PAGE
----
How to Get Financial Help for a Life-Changing Attention Disorder in Oregon

    If your attention deficit hyperactivity disorder (ADHD) is seriously disrupting your life, you may wonder if any financial support is available while you deal with your condition.

    Social Security Disability benefits provide this kind help for people with physical conditions and mental health impairments like anxiety and depression—when those health problems leave you unable to work.

    The benefits provide monthly checks to keep you on steady ground. But does ADHD count as a disability for these kinds of benefits?
    It can. But it’s not guaranteed.

    WebMD said more than 8 million adults in the United States have ADHD, a condition that starts in childhood. Millions of people live with ADHD, manage it and work.

    What’s different for a successful disability benefits application is that you must show how your case of ADHD, even with treatment, rules out working.

    It can be a challenging thing to prove (most applicants are denied), but an experienced Social Security Disability lawyer knows how to build a case for ADHD disability benefits.

    At Wells, Manning, Eitenmiller & Taylor, our Oregon disability lawyers have over 60 combined years of experience with this process.

    We have offices in Eugene-Springfield, Albany, Roseburg, Coos Bay and Medford. We help people all over Oregon.

    Read more below on how to get disability for ADHD. Or call us to discuss your own situation.

    CALL US NOW! »

    Symptoms You Can Document for Your ADHD Disability Benefits Claim

    The Social Security Administration (SSA) keeps a list of health impairments that can qualify for disability benefits. Their list also gives details of the kinds of medical evidence you need to submit for each condition.

    The SSA addresses attention deficit hyperactivity disorder in its listing for “neurodevelopmental disorders.”

    These are examples of symptoms they will consider:

    • Visual perception problems
    • Memory problems
    • Impulse control difficulty
    • High sensitivity to frustration
    • Poor control of movement
    • Poor verbal control
    • Difficulty organizing various aspects of life
    • Learning deficits
    • Recurring accidents with injury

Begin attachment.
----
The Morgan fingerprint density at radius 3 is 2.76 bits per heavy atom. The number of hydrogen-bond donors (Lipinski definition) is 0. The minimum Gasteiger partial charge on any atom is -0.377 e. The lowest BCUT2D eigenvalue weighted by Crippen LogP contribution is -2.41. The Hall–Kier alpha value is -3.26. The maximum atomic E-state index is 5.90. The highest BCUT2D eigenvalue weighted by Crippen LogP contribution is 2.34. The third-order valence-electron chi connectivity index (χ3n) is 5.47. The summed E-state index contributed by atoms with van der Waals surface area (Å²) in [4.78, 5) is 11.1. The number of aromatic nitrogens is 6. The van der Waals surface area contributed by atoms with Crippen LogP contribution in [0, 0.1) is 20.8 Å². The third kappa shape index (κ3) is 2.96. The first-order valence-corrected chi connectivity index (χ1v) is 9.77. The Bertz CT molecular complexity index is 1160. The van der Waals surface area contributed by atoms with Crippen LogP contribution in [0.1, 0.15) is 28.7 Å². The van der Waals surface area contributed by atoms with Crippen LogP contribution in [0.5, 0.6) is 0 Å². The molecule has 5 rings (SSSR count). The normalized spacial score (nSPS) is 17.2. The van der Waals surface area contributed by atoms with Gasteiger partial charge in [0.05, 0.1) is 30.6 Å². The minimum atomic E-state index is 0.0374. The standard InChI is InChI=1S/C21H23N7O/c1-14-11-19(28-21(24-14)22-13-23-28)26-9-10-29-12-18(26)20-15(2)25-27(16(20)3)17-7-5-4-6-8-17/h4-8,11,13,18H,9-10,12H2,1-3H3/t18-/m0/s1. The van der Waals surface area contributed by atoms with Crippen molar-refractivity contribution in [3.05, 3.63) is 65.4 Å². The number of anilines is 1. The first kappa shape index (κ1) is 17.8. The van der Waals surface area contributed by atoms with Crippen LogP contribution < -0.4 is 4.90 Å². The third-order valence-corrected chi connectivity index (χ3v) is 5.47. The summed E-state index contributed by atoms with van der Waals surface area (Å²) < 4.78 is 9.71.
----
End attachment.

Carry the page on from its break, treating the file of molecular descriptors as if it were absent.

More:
• Social skill deficits

    To demonstrate that the degree of your symptoms is serious enough to get disability benefits, you’ll need to submit documents from psychologists, psychiatrists, therapists, social workers and other care providers you’ve seen.

    This evidence includes reports that come out of your mental health care:

    • Examinations
    • Testing
    • Interviews
    • Psychological rating
    • Measures of your functioning
    • Observations of your speech and movement
    • Medical imaging
    • Laboratory tests
    • Medications you take
    • Effects of your medications
    • Detailed descriptions of your therapy program
    • How your mental health has changed over time
    • How long your symptoms can be expected to last
    • Statements from people who know you

    Compiling all of this information is a lot of work. But the work doesn’t have to be all on you.

    Social Security Disability lawyers know what kinds of information you need for a successful disability benefits claim for ADHD and, and how to present that information to Social Security.

    Having a disability attorney lightens the burden on you, and you pay no fee for a disability attorney until you win benefits.

    You can start with a free initial evaluation from the Oregon disability lawyers at Wells, Manning, Eitenmiller & Taylor.

    Get My Free Consultation! »

    Another Path to Disability for ADHD: Your Everyday Functioning

    Even though Social Security maintains a list as a guide to many health conditions that count for disability benefits, you’re not required to have one of those conditions to get benefits.

    And you can have multiple physical or mental health conditions, not just a certain one.

    The true qualification is how your health limitations including ADHD and any others—in any combination—limit your ability to function well enough to hold a job.

    Social Security uses a measure called “residual functional capacity” or RFC to decide what you can and can’t do. Your RFC is the most you can do despite your health problems.

    For mental conditions, Social Security looks at how your health care providers assess you on these kinds of areas:

    • Understanding instructions
    • Remembering information
    • Carrying out instructions
    • Ability to concentrate
    • Working well with coworkers
    • Working well with supervisors
    • Handling pressure in a work settings
    • Physical stamina

    RFC can also consider physical abilities measured by medical doctors like standing, walking, sitting for long periods, lifting, carrying, pushing, pulling, crouching and more.

    Your strategy for getting disability for ADHD could include showing how your ADHD combines with other health problems and that your residual functional capacity demonstrates you can’t work.

    Your disability lawyer can help you build your best argument for benefits that improve your life.

    Disability income lets you to get on better footing while you manage your ADHD.

    Contact Us Today! »

    Have a Question about Disability Benefits?

    Your health is bad. You can’t work. Your financial stability is threatened. So your head is swimming with questions. How will you get by? How does Social Security Disability work? We’ve gathered answers. See them here:

    Disability FAQs »

    Hear from a Wells, Manning, Eitenmiller & Taylor Client

    “(My lawyer) did a great job getting my case ready, and the court settled in my favor. I highly recommend Wells, Manning, Eitenmiller & Taylor.”

    James R. in Google Reviews